The Church’s year is roughly split up into two halves, the Festival Season and Ordinary Time. As it happens, depending on the date of Easter, most of the Church’s Festivals and the seasons which surround them fall neatly into one half of the year, from December through to May. (Christmas – Epiphany – Lent – Eastertide – Ascension – Pentecost – Trinity).
So now we enter the less eventful period from June to November, ‘Ordinary Time’, stretching through to the 18th Sunday after Trinity and beyond. Just occasionally a Feast Day happens to fall on a Sunday, bringing a bit of colour, and that gives each year part of its distinctive character in the church. This year there are four: Peter the Apostle (29 June); Bartholomew the Apostle (24 August); Holy Cross Day, (14 September); Matthew, Apostle & Evangelist (21 September).
Ordinary Time is a chance for us to remind ourselves that God isn’t always found in the spectacular, the remarkable, the thrilling. It’s in our everyday lives that we need to recognise Him. There’s no better start than finding a way for prayer to become part of our everyday life, not just something we do in church.
One of the best-known references to Ordinary Time in literature is in George Herbert’s great and inspiring 1633 Sonnet, ‘Prayer':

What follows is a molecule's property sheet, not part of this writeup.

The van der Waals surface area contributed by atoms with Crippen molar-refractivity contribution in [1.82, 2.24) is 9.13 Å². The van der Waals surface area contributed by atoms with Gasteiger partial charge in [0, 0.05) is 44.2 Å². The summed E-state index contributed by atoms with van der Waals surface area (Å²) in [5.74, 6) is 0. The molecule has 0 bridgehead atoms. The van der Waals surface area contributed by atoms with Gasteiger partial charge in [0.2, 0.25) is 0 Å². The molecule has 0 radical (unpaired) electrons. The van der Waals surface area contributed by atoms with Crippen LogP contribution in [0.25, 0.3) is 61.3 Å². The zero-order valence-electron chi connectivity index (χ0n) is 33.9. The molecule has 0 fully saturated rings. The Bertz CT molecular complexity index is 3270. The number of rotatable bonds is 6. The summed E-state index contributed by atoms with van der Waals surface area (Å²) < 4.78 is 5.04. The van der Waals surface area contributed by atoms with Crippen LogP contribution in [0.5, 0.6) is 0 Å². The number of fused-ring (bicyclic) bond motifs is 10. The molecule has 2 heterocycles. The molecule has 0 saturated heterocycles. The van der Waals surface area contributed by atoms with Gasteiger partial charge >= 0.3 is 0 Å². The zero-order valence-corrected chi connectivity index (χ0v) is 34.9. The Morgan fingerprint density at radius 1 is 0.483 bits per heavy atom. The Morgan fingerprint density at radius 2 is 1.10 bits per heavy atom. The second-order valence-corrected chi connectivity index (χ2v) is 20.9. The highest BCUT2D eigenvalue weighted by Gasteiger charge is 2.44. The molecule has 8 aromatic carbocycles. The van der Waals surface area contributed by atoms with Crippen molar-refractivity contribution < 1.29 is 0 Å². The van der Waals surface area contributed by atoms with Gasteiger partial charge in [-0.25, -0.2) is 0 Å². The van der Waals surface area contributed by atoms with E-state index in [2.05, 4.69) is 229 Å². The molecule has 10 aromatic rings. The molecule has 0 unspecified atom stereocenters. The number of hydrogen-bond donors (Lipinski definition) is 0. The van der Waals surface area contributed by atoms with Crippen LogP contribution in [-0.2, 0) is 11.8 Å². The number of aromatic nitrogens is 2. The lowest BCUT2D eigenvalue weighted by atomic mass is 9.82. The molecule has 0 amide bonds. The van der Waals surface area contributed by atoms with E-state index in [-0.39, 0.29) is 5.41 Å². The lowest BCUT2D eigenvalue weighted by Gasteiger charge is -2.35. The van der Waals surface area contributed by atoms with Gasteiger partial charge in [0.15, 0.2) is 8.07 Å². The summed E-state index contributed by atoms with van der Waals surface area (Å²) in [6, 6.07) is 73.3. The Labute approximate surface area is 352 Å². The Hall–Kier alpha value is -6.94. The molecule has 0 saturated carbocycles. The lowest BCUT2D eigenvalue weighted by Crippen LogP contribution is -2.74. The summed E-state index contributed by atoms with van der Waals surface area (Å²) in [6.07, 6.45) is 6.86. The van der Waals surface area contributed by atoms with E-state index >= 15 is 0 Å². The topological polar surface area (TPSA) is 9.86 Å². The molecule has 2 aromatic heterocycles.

Prayer the Church’s banquet, Angels’ age,God’s breath in man returning to his birth,The soul in paraphrase, heart in pilgrimage,The Christian plummet sounding heav’n and earth;Engine against th’ Almighty, sinners’ tower,Reversed thunder, Christ-side-piercing spear,The six-days-world transposing in an hour,A kind of tune, which all things hear and fear;Softness, and peace, and joy, and love, and bliss,Exalted Manna, gladness of the best,Heaven in ordinary, man well dressed,The milky way, the bird of Paradise,Church-bells beyond the stars heard, the soul’s blood,The land of spices; something understood.
Finally, June is a very special time for Carys and me as she is going to be ordained priest at St Mary Abbots Kensington on Sunday 22 June at 3 pm. Many of you who’ve joined St Philip’s in the last four years won’t know Carys as she joined another church when she started training. But you are all most welcome to come along on 22 June. Carys is just approaching the end of her first year as curate at St Luke’s and Christ Church, Chelsea.